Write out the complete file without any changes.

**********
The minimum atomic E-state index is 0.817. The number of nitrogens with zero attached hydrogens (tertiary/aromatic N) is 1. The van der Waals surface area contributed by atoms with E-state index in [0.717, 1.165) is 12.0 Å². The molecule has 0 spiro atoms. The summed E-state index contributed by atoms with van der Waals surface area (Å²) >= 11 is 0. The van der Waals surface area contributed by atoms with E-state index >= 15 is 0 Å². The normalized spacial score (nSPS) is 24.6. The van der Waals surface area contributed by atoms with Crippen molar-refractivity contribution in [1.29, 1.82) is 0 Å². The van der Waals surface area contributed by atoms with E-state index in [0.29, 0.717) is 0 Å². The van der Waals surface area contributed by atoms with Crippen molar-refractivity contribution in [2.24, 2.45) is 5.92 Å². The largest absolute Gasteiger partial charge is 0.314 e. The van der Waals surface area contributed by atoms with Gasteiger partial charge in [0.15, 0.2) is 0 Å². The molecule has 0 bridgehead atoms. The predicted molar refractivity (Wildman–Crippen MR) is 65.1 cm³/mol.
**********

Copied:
The minimum atomic E-state index is 0.817. The number of nitrogens with zero attached hydrogens (tertiary/aromatic N) is 1. The van der Waals surface area contributed by atoms with E-state index in [0.717, 1.165) is 12.0 Å². The molecule has 0 spiro atoms. The summed E-state index contributed by atoms with van der Waals surface area (Å²) >= 11 is 0. The van der Waals surface area contributed by atoms with E-state index >= 15 is 0 Å². The normalized spacial score (nSPS) is 24.6. The van der Waals surface area contributed by atoms with Crippen molar-refractivity contribution in [1.29, 1.82) is 0 Å². The van der Waals surface area contributed by atoms with E-state index in [0.29, 0.717) is 0 Å². The van der Waals surface area contributed by atoms with Crippen molar-refractivity contribution in [2.24, 2.45) is 5.92 Å². The largest absolute Gasteiger partial charge is 0.314 e. The van der Waals surface area contributed by atoms with Gasteiger partial charge in [0.15, 0.2) is 0 Å². The molecule has 0 bridgehead atoms. The predicted molar refractivity (Wildman–Crippen MR) is 65.1 cm³/mol.